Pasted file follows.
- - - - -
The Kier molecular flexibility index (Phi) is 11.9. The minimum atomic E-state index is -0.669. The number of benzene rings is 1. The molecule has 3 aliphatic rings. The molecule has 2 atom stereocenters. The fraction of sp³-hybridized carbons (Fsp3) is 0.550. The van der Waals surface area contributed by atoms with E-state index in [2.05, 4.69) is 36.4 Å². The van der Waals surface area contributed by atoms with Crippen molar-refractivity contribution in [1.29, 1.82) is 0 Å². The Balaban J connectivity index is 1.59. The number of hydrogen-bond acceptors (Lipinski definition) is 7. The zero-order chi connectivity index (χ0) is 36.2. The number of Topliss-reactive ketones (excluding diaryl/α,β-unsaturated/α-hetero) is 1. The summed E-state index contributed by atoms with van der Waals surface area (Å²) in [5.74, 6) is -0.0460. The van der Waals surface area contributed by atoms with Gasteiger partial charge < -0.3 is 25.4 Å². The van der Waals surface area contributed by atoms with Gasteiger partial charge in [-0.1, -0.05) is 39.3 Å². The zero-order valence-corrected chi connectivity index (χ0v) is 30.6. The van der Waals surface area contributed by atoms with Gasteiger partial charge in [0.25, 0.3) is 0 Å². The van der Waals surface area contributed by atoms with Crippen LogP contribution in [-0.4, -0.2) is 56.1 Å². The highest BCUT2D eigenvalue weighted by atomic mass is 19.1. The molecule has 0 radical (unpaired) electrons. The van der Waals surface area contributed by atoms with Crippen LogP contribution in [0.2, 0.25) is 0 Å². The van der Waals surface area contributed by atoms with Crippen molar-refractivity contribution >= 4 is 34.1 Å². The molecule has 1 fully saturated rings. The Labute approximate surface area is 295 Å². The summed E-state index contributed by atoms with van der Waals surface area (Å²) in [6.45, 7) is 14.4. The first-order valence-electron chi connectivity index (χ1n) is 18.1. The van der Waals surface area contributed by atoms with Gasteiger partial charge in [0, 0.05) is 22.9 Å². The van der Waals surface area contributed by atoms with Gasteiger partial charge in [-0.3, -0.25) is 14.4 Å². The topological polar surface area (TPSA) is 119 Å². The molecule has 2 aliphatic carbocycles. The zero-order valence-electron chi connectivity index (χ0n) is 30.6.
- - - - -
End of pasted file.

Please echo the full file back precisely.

The Kier molecular flexibility index (Phi) is 11.9. The minimum atomic E-state index is -0.669. The number of benzene rings is 1. The molecule has 3 aliphatic rings. The molecule has 2 atom stereocenters. The fraction of sp³-hybridized carbons (Fsp3) is 0.550. The van der Waals surface area contributed by atoms with E-state index in [2.05, 4.69) is 36.4 Å². The van der Waals surface area contributed by atoms with Crippen molar-refractivity contribution in [1.29, 1.82) is 0 Å². The Balaban J connectivity index is 1.59. The number of hydrogen-bond acceptors (Lipinski definition) is 7. The zero-order chi connectivity index (χ0) is 36.2. The number of Topliss-reactive ketones (excluding diaryl/α,β-unsaturated/α-hetero) is 1. The summed E-state index contributed by atoms with van der Waals surface area (Å²) in [5.74, 6) is -0.0460. The van der Waals surface area contributed by atoms with Gasteiger partial charge < -0.3 is 25.4 Å². The van der Waals surface area contributed by atoms with Gasteiger partial charge in [-0.1, -0.05) is 39.3 Å². The zero-order valence-corrected chi connectivity index (χ0v) is 30.6. The van der Waals surface area contributed by atoms with Gasteiger partial charge in [0.25, 0.3) is 0 Å². The van der Waals surface area contributed by atoms with Crippen LogP contribution in [-0.4, -0.2) is 56.1 Å². The highest BCUT2D eigenvalue weighted by atomic mass is 19.1. The molecule has 0 radical (unpaired) electrons. The van der Waals surface area contributed by atoms with Crippen LogP contribution in [0.2, 0.25) is 0 Å². The van der Waals surface area contributed by atoms with Crippen molar-refractivity contribution >= 4 is 34.1 Å². The molecule has 1 fully saturated rings. The Labute approximate surface area is 295 Å². The summed E-state index contributed by atoms with van der Waals surface area (Å²) in [6.45, 7) is 14.4. The first-order valence-electron chi connectivity index (χ1n) is 18.1. The van der Waals surface area contributed by atoms with Gasteiger partial charge in [0, 0.05) is 22.9 Å². The van der Waals surface area contributed by atoms with Gasteiger partial charge in [-0.3, -0.25) is 14.4 Å². The topological polar surface area (TPSA) is 119 Å². The molecule has 2 aliphatic carbocycles. The zero-order valence-electron chi connectivity index (χ0n) is 30.6.